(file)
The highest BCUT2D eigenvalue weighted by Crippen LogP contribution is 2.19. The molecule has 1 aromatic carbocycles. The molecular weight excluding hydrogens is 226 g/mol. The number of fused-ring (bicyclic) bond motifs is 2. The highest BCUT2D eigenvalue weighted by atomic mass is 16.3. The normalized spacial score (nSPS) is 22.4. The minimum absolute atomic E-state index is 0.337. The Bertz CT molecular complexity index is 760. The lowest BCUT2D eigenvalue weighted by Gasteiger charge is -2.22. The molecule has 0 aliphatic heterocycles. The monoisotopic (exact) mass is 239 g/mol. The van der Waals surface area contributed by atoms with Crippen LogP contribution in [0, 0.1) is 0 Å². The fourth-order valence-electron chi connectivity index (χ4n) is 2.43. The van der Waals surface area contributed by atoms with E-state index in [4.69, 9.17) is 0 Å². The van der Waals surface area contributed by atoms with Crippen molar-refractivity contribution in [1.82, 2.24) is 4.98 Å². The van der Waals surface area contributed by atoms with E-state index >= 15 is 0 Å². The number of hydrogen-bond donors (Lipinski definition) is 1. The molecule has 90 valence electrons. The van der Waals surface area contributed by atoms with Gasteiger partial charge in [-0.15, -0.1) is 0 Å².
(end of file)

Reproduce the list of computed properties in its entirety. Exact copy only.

The highest BCUT2D eigenvalue weighted by Crippen LogP contribution is 2.19. The molecule has 1 aromatic carbocycles. The molecular weight excluding hydrogens is 226 g/mol. The number of fused-ring (bicyclic) bond motifs is 2. The highest BCUT2D eigenvalue weighted by atomic mass is 16.3. The normalized spacial score (nSPS) is 22.4. The minimum absolute atomic E-state index is 0.337. The Bertz CT molecular complexity index is 760. The lowest BCUT2D eigenvalue weighted by Gasteiger charge is -2.22. The molecule has 0 aliphatic heterocycles. The monoisotopic (exact) mass is 239 g/mol. The van der Waals surface area contributed by atoms with Crippen LogP contribution in [0, 0.1) is 0 Å². The fourth-order valence-electron chi connectivity index (χ4n) is 2.43. The van der Waals surface area contributed by atoms with E-state index in [4.69, 9.17) is 0 Å². The van der Waals surface area contributed by atoms with Crippen molar-refractivity contribution in [1.82, 2.24) is 4.98 Å². The van der Waals surface area contributed by atoms with E-state index >= 15 is 0 Å². The number of hydrogen-bond donors (Lipinski definition) is 1. The molecule has 90 valence electrons. The van der Waals surface area contributed by atoms with Gasteiger partial charge in [-0.15, -0.1) is 0 Å².